But it's not the point anyway. The point is there are no clear rules what can or cannot be done during the pat-down. I mentioned two men who went through a pat-down where a TSA agent put their hand in their underwear. There's been another case of a woman (and I'm pretty sure there's more, that's three I know of) who went through the same experience. She complained to the TSA supervisor and on the ACLU website. The TSA responded that "their officers' first priority is safety." What does mean exactly? Can they do anything to you as long as they think it's for the safety? Maybe they already can stick their finger into your vagina when they already have their hand in your pants, and you're going to find out when they do it. And they're going to defend it it's for the safety.

    Bullocks, I say. There need to be clear rules and we need to know them before they put their hand on us. And of course, I'm absolutely against them putting their hands in my pants.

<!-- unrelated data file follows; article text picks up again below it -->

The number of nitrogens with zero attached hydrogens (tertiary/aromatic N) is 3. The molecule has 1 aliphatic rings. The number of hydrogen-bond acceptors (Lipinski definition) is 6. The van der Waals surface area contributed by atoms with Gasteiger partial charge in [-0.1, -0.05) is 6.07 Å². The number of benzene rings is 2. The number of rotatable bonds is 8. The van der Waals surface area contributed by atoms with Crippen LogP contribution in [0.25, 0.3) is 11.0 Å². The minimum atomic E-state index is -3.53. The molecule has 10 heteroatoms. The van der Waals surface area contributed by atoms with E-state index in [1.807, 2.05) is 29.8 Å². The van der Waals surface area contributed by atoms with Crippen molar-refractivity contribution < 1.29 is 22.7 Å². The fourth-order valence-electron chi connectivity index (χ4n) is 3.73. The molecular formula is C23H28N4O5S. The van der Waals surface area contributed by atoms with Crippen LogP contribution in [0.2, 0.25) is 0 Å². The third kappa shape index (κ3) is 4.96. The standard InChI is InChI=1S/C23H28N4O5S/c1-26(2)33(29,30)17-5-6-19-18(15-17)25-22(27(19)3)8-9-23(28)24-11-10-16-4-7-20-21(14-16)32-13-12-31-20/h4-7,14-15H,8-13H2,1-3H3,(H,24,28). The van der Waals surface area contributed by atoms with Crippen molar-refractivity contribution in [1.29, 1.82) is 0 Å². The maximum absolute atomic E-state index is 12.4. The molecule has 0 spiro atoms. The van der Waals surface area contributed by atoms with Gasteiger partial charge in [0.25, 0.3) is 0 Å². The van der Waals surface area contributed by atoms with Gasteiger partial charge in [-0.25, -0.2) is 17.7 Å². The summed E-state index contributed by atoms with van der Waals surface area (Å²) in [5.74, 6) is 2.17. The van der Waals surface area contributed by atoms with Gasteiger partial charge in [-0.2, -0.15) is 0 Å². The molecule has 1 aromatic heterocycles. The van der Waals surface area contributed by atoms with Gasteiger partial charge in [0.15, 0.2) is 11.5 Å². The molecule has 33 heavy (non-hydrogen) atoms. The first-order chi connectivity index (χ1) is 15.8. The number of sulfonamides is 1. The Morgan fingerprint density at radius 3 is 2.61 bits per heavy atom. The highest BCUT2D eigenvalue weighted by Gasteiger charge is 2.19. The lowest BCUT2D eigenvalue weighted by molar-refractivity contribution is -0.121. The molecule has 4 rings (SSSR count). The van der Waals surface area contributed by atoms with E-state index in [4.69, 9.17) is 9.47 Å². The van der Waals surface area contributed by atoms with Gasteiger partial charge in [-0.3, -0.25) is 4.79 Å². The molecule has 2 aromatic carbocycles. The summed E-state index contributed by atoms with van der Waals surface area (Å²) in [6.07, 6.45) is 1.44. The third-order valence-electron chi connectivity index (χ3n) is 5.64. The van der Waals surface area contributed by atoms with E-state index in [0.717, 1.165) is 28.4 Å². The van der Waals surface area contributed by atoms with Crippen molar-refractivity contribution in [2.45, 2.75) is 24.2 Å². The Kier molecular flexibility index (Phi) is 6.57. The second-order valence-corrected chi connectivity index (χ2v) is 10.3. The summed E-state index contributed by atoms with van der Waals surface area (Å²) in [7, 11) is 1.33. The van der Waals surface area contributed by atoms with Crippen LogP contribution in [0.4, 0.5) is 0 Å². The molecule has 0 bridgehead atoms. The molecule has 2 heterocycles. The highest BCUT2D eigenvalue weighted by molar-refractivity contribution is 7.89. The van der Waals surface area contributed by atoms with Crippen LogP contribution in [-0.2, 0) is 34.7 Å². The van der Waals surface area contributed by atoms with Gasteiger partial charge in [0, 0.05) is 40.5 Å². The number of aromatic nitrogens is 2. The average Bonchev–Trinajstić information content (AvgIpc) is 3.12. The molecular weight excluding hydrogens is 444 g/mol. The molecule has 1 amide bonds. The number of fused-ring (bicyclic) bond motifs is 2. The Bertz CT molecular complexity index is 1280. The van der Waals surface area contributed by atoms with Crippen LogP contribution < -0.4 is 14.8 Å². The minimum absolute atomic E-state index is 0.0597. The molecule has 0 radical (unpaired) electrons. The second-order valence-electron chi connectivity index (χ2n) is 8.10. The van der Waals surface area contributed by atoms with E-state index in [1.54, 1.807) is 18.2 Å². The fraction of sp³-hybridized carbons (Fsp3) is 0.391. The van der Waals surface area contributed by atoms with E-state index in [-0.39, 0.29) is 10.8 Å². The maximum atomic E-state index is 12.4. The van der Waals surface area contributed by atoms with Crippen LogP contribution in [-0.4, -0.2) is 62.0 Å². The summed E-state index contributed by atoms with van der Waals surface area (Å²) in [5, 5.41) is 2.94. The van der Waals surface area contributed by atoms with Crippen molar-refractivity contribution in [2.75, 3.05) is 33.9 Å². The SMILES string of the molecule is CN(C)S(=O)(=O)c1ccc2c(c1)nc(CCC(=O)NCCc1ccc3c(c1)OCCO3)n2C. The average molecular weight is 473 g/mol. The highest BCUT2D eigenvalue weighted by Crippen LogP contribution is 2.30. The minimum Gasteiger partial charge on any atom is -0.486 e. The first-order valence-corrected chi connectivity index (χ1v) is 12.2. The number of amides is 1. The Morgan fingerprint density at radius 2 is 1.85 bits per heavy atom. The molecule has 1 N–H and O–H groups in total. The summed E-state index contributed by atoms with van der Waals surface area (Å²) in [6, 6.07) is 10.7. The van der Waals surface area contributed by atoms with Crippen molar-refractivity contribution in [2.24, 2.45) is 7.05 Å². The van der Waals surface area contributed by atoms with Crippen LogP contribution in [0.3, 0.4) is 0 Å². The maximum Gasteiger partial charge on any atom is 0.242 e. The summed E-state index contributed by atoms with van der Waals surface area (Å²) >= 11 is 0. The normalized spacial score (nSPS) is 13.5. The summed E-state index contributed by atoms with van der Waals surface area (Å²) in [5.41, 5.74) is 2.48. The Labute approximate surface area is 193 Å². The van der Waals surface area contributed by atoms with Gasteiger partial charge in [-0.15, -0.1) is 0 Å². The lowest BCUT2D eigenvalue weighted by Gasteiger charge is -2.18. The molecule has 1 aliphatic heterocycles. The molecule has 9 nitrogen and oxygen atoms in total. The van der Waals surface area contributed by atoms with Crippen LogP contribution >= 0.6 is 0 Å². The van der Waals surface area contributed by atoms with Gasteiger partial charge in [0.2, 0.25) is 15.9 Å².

I'm not asking you to get upset about anyone watching your naked image. You might as well love it, and I'm pretty sure there's going to be other people who would love having someone touching their genitals or watching their naked body. I'm just surprised that you see nothing wrong with all those things I listed, because in spite of your own preference, there's quite a few things that are wrong with the whole situation objectively. And I mentioned most, if not all of them.

    And btw that bit about someone getting excited about your body? :huh: Here I'm talking about those pesky things called our rights and you're going about some possible weirdo getting excited about your body? If your students came to you with all those concerns that's what you'd say? "So what if they take a pic of your genitals or feel you up a little bit? It's for the safety, you know. Just gel with it, girl." Because you've been absolutely dismissive of any concerns I mentioned about the whole situation (and a weirdo getting their kicks off in the screening room would be my last).

    Ta-da! We have a winner.
  10. El Rey

    El Rey Well-Known Member

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    I had to go through one about three weeks ago when I flew out of Houston to NYC. They weren't really that big of news yet so I had no idea what they were. But I had to be patted down because there was one post it sheet in my back pocket that I had forgotten about. I stepped out of the scanner, walked forward and was searched. Uncomfortable!
  11. Anita18

    Anita18 Well-Known Member